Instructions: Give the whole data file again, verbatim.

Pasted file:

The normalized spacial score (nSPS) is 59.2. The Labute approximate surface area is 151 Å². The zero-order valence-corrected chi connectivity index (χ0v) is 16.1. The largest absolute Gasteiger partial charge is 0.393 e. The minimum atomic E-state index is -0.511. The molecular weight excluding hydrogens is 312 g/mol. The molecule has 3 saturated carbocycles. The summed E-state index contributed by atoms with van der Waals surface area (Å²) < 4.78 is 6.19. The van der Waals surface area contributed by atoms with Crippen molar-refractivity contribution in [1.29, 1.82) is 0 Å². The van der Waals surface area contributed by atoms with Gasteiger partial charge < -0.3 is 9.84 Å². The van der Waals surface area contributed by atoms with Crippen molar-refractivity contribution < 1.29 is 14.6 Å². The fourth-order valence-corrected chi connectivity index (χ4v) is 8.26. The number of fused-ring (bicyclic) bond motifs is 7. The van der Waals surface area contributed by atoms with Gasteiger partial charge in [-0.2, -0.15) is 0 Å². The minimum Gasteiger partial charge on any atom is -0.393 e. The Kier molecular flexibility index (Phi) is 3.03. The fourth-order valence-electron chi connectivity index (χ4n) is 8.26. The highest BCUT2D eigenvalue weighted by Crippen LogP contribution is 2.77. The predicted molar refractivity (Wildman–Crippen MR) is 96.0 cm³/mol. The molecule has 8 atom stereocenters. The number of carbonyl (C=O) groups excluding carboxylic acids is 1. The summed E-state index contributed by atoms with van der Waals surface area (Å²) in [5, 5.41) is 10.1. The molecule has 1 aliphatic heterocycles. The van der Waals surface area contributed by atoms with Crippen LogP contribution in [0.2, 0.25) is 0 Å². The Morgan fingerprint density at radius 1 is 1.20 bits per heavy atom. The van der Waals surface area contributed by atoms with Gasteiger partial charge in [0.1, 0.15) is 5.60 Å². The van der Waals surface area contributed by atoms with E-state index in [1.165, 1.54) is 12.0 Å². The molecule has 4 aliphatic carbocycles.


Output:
The normalized spacial score (nSPS) is 59.2. The Labute approximate surface area is 151 Å². The zero-order valence-corrected chi connectivity index (χ0v) is 16.1. The largest absolute Gasteiger partial charge is 0.393 e. The minimum atomic E-state index is -0.511. The molecular weight excluding hydrogens is 312 g/mol. The molecule has 3 saturated carbocycles. The summed E-state index contributed by atoms with van der Waals surface area (Å²) < 4.78 is 6.19. The van der Waals surface area contributed by atoms with Crippen molar-refractivity contribution in [1.29, 1.82) is 0 Å². The van der Waals surface area contributed by atoms with Gasteiger partial charge < -0.3 is 9.84 Å². The van der Waals surface area contributed by atoms with Crippen molar-refractivity contribution < 1.29 is 14.6 Å². The fourth-order valence-corrected chi connectivity index (χ4v) is 8.26. The number of fused-ring (bicyclic) bond motifs is 7. The van der Waals surface area contributed by atoms with Gasteiger partial charge in [-0.2, -0.15) is 0 Å². The minimum Gasteiger partial charge on any atom is -0.393 e. The Kier molecular flexibility index (Phi) is 3.03. The fourth-order valence-electron chi connectivity index (χ4n) is 8.26. The highest BCUT2D eigenvalue weighted by Crippen LogP contribution is 2.77. The predicted molar refractivity (Wildman–Crippen MR) is 96.0 cm³/mol. The molecule has 8 atom stereocenters. The number of carbonyl (C=O) groups excluding carboxylic acids is 1. The summed E-state index contributed by atoms with van der Waals surface area (Å²) in [5, 5.41) is 10.1. The molecule has 1 aliphatic heterocycles. The van der Waals surface area contributed by atoms with Crippen LogP contribution in [0.2, 0.25) is 0 Å². The Morgan fingerprint density at radius 1 is 1.20 bits per heavy atom. The van der Waals surface area contributed by atoms with Gasteiger partial charge in [0.1, 0.15) is 5.60 Å². The van der Waals surface area contributed by atoms with E-state index in [1.165, 1.54) is 12.0 Å². The molecule has 4 aliphatic carbocycles.